This is also the perfect place to head to if you want to spend some time at the sea; whether in the water or just by walking and taking in the Greek waters and sunset. 

Glyfada can be reached by bus but the best way to reach Glyfada is by the tram system (leaving from Syntagma Square.)

Exarcheia is most well known as one of the edgiest and most alternative areas of the city. To many Exarcheia is just referred to as the “anarchist” neighborhood of Athens but there’s a lot more to explore if you dig deeper. 

Here you’ll find crowds of students, artists, intellectuals, and all those looking to experience life and the city through more of a unique lens. There’s delicious food here, jazz bars, street art and independent local finds of all sorts.

Day 4 – Cape Sounion or Marathon

If your trip to Athens consists of 4 or more days in the city, I recommend trying your best to get out of the city to one of the many nearby towns to experience a different side of Greece. I suggest different locations depending on the time of year you visit as well as your interests.  

Cape Sounion

Cape Sounion is located around 48 miles south of Athens and is the southern tip of the Attic Peninsula. While the entire area is full of idyllic views and things to see, the main attraction of Cape Sounion is the Temple of Poseidon. 

The Temple of Poseidon is a temple dedicated to the god Poseidon and is an important part of ancient Greek history. The temple looks out over the vast blue seas and standing at this southern tip of the Attic region surrounded by ancient monuments makes you feel like you’re in your own version of the Odyssey

There’s a cafe at the monument as well as nearby restaurants if you decide to make a longer day out of it. Visiting in the cooler months is ideal as it isn’t as crowded, and make sure to stay for sunset. The views are sublime.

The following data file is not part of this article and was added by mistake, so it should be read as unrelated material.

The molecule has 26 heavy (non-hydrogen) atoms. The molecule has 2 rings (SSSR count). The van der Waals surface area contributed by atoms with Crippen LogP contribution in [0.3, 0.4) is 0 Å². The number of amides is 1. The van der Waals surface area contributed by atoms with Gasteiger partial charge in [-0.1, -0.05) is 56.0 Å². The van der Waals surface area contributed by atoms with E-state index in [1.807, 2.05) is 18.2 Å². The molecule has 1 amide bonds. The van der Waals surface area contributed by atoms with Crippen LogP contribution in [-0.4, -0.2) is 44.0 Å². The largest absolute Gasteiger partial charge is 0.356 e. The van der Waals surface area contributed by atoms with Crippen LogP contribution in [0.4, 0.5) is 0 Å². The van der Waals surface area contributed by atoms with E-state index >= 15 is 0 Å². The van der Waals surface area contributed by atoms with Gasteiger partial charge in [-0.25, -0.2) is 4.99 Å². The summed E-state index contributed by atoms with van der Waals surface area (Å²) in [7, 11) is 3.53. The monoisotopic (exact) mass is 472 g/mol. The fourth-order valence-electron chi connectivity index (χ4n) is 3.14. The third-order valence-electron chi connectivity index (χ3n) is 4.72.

To reach Cape Sounion you can either rent a car and transport yourself there or take public transport. Another option is to take part in a guided tour such as this sunset tour that will pick you up from your accommodation and return you there at the end of the day. 

The public bus system outside the city is KTEL and buses from central Athens to Sounion will depart near the Victoria metro from a bus stop across from Pedion tou Areos. The journey takes around 2 hours. You can find bus timetables here

Temple of Poseidon
Temple of Poseidon


Another great option for a day trip from Athens is to visit the Ancient town of Marathon and nearby areas. We all know a “marathon” as the 26-mile race that happens all over the world, but it was actually inspired by the ancient and epic battle of Marathon. 

This battle then led to the legend of Philippides. Philippides was the Greek messenger who supposedly ran to Athens from Marathon, hence the 26-mile race today.

The town has many things to do from the Archaeological Museum of Marathon, Marathon Lake, the Marathon Run Museum, and my favorite, Schinias Beach.